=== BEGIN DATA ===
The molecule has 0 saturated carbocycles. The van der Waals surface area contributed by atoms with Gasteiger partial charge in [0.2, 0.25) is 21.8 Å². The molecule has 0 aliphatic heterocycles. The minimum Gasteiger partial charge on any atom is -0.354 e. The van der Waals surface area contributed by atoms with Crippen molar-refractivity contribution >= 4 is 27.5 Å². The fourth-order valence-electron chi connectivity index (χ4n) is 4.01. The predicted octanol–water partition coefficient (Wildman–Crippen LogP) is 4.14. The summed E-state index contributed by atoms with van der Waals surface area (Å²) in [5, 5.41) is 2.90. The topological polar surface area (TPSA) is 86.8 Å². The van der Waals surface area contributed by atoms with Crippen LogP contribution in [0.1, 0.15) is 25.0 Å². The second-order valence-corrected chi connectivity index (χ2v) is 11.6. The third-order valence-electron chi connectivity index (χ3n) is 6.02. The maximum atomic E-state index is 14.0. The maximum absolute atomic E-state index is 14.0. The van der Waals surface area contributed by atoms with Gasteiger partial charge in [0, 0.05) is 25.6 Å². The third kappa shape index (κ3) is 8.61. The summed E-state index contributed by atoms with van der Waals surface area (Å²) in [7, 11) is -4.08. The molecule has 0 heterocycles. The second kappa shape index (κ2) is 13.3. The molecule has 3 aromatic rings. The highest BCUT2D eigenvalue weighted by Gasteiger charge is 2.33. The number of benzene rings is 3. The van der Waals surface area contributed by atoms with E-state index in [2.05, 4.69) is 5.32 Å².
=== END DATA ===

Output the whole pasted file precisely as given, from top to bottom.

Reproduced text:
The molecule has 0 saturated carbocycles. The van der Waals surface area contributed by atoms with Gasteiger partial charge in [0.2, 0.25) is 21.8 Å². The molecule has 0 aliphatic heterocycles. The minimum Gasteiger partial charge on any atom is -0.354 e. The van der Waals surface area contributed by atoms with Crippen molar-refractivity contribution >= 4 is 27.5 Å². The fourth-order valence-electron chi connectivity index (χ4n) is 4.01. The predicted octanol–water partition coefficient (Wildman–Crippen LogP) is 4.14. The summed E-state index contributed by atoms with van der Waals surface area (Å²) in [5, 5.41) is 2.90. The topological polar surface area (TPSA) is 86.8 Å². The van der Waals surface area contributed by atoms with Crippen LogP contribution in [0.1, 0.15) is 25.0 Å². The second-order valence-corrected chi connectivity index (χ2v) is 11.6. The third-order valence-electron chi connectivity index (χ3n) is 6.02. The maximum atomic E-state index is 14.0. The maximum absolute atomic E-state index is 14.0. The van der Waals surface area contributed by atoms with Gasteiger partial charge in [0, 0.05) is 25.6 Å². The third kappa shape index (κ3) is 8.61. The summed E-state index contributed by atoms with van der Waals surface area (Å²) in [7, 11) is -4.08. The molecule has 0 heterocycles. The second kappa shape index (κ2) is 13.3. The molecule has 3 aromatic rings. The highest BCUT2D eigenvalue weighted by Gasteiger charge is 2.33. The number of benzene rings is 3. The van der Waals surface area contributed by atoms with E-state index in [2.05, 4.69) is 5.32 Å².